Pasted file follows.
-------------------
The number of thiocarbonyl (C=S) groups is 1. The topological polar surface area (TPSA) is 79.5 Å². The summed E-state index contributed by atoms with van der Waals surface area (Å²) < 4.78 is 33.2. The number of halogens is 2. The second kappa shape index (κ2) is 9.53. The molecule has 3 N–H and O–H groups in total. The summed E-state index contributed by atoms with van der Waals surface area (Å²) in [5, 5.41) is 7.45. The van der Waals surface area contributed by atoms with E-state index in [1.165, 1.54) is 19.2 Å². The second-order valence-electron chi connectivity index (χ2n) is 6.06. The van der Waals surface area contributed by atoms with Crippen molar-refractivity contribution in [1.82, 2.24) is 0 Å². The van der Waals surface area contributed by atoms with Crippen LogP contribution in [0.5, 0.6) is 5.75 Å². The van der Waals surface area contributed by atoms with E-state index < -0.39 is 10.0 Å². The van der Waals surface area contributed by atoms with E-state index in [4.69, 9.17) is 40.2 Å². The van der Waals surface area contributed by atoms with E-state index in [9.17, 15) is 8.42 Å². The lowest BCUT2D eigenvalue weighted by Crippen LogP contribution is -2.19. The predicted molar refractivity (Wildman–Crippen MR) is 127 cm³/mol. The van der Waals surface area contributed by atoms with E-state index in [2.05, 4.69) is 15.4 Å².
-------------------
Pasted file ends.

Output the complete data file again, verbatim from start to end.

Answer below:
The number of thiocarbonyl (C=S) groups is 1. The topological polar surface area (TPSA) is 79.5 Å². The summed E-state index contributed by atoms with van der Waals surface area (Å²) < 4.78 is 33.2. The number of halogens is 2. The second kappa shape index (κ2) is 9.53. The molecule has 3 N–H and O–H groups in total. The summed E-state index contributed by atoms with van der Waals surface area (Å²) in [5, 5.41) is 7.45. The van der Waals surface area contributed by atoms with E-state index in [1.165, 1.54) is 19.2 Å². The second-order valence-electron chi connectivity index (χ2n) is 6.06. The van der Waals surface area contributed by atoms with Crippen molar-refractivity contribution in [1.82, 2.24) is 0 Å². The van der Waals surface area contributed by atoms with Crippen LogP contribution in [0.5, 0.6) is 5.75 Å². The van der Waals surface area contributed by atoms with E-state index < -0.39 is 10.0 Å². The van der Waals surface area contributed by atoms with E-state index in [4.69, 9.17) is 40.2 Å². The van der Waals surface area contributed by atoms with E-state index in [9.17, 15) is 8.42 Å². The lowest BCUT2D eigenvalue weighted by Crippen LogP contribution is -2.19. The predicted molar refractivity (Wildman–Crippen MR) is 127 cm³/mol. The van der Waals surface area contributed by atoms with E-state index in [2.05, 4.69) is 15.4 Å².